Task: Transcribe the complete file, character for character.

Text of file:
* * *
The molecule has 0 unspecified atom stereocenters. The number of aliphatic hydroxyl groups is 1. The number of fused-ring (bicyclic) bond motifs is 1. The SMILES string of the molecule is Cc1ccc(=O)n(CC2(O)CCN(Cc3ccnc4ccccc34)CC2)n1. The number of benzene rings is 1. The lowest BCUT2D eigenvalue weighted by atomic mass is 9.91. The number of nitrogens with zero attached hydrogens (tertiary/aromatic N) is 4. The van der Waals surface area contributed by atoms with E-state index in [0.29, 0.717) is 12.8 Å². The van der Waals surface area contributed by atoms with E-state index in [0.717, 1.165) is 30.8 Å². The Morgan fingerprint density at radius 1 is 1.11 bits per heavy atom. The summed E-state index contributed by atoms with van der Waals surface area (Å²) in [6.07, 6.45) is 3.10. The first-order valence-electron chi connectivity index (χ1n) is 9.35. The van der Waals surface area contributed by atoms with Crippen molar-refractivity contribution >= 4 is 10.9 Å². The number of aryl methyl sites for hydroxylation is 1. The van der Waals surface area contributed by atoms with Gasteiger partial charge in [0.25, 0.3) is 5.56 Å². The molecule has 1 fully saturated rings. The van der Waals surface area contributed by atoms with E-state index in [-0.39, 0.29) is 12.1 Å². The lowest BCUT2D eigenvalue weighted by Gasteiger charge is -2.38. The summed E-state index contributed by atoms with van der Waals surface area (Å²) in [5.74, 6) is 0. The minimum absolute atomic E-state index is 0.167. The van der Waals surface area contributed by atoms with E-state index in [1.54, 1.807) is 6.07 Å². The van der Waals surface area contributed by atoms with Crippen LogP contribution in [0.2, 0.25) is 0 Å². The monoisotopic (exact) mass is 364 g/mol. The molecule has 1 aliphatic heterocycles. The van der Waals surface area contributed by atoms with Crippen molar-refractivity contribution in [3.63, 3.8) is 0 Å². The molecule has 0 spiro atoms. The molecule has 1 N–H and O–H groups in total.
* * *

The molecule has 0 unspecified atom stereocenters. The number of aliphatic hydroxyl groups is 1. The number of fused-ring (bicyclic) bond motifs is 1. The SMILES string of the molecule is Cc1ccc(=O)n(CC2(O)CCN(Cc3ccnc4ccccc34)CC2)n1. The number of benzene rings is 1. The lowest BCUT2D eigenvalue weighted by atomic mass is 9.91. The number of nitrogens with zero attached hydrogens (tertiary/aromatic N) is 4. The van der Waals surface area contributed by atoms with E-state index in [0.29, 0.717) is 12.8 Å². The van der Waals surface area contributed by atoms with E-state index in [0.717, 1.165) is 30.8 Å². The Morgan fingerprint density at radius 1 is 1.11 bits per heavy atom. The summed E-state index contributed by atoms with van der Waals surface area (Å²) in [6.07, 6.45) is 3.10. The first-order valence-electron chi connectivity index (χ1n) is 9.35. The van der Waals surface area contributed by atoms with Crippen molar-refractivity contribution >= 4 is 10.9 Å². The number of aryl methyl sites for hydroxylation is 1. The van der Waals surface area contributed by atoms with Gasteiger partial charge in [0.25, 0.3) is 5.56 Å². The molecule has 1 fully saturated rings. The van der Waals surface area contributed by atoms with E-state index in [-0.39, 0.29) is 12.1 Å². The lowest BCUT2D eigenvalue weighted by Gasteiger charge is -2.38. The summed E-state index contributed by atoms with van der Waals surface area (Å²) in [5.74, 6) is 0. The minimum absolute atomic E-state index is 0.167. The van der Waals surface area contributed by atoms with E-state index in [1.54, 1.807) is 6.07 Å². The van der Waals surface area contributed by atoms with Crippen LogP contribution in [0.2, 0.25) is 0 Å². The monoisotopic (exact) mass is 364 g/mol. The molecule has 1 aliphatic heterocycles. The van der Waals surface area contributed by atoms with Crippen molar-refractivity contribution in [3.63, 3.8) is 0 Å². The molecule has 0 spiro atoms. The molecule has 1 N–H and O–H groups in total.